by Craig Lindsay, Grand Forks Gazette
A Greenwood resident believes her livestock was attacked by a cougar and is concerned that children and other animals could be next.
The cougar in question went onto the Mathison property on July 4 and attacked a foal. The young horse survived but owner Ingrid Mathison said all the horses on the property are scared to venture too far away from the house.
“My husband went out to feed the horses that morning and he noticed a scratch on one side (of the foal),” she said. “When my husband came in to the house, he mentioned it to me so I went outside and saw not only the scratch but three fairly deep wounds on the other side of the foal.”
Mathison said she immediately contacted the conservation officer (Dave Webster) and a veterinarian (Ruth Simms) to check on the foal.
“The vet came out and put nine stitches in and gave (the foal) some antibiotics,” she said. “The conservation officer came out and took pictures.”
He got back to me later and told me it was probably a cougar attack, said Mathison. The foal is recovering well, she added, and is fortunate to be alive. There were no other attacks on her 16 horses.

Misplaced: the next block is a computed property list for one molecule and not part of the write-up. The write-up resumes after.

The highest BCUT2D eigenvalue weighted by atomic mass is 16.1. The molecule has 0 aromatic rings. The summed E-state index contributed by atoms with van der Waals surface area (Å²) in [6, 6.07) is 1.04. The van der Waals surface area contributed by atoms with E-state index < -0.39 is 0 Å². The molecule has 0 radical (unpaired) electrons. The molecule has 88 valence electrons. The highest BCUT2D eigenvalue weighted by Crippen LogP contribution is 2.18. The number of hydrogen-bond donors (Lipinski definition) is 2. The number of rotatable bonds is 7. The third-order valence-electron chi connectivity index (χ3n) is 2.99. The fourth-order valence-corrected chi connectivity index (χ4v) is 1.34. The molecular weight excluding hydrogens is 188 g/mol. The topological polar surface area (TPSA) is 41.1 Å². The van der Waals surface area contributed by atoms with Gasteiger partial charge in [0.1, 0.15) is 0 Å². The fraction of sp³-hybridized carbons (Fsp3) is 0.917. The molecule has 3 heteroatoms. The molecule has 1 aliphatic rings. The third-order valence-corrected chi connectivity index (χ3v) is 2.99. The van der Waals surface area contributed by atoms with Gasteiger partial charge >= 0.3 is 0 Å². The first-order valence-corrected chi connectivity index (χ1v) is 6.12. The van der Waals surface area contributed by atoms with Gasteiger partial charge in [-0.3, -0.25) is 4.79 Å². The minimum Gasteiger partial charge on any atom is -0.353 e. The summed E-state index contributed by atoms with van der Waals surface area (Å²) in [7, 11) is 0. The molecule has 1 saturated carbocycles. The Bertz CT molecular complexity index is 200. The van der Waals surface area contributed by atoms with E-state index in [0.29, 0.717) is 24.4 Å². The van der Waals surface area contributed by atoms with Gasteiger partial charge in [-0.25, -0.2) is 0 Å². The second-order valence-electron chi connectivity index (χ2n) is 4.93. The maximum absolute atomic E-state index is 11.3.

Mathison said cougars like to prey on the youngest and weakest yearlings. “Somewhere on our 160 acres (70 hectares), the cougar was probably hiding in the grass because it was so hot and jumped up and took advantage of the opportunity to attack,” she said.
Mathison said she’s worried about more cougar attacks. Her property is near Crown land and she said there are many kids on ATVs and bikes as well as lots of hikers. It could be a child next, she said, adding that she sees how nervous the horses are around the property. “They’ve got 160 acres to roam around on with lots of water and a creek running through it,” she said. “Usually they go out and drink fresh water from the creek, but now they’re not even going out that far, which isn’t that far from our house, without us going out there. They’re staying really close. So now they’re basically on 40 acres.”
Webster told the Gazette on Monday that he checked out the foal and that it was definitely attacked by a wild animal, though he could not confirm it was a cougar. “It looked like a brief encounter,” he said. “The animal, for whatever reason, let go after attacking the foal. Maybe it was chased off by the mother.”
Webster said he has no plans to investigate further unless he sees evidence of other attacks.
“It’s a large area in the wild where the horses are turned out,” he said. “There are bound to be wildlife encounters. The horses there are roaming out on 170 acres of land. It’s not fenced in. This is an area where wildlife such as cougars and bears are.”
Simms, a veterinarian with the Kettle River veterinarian clinic in Grand Forks, agreed from the foal’s deep wounds that it was likely a cougar. “I figured it was a cougar, but it’s hard to say for sure,” she said.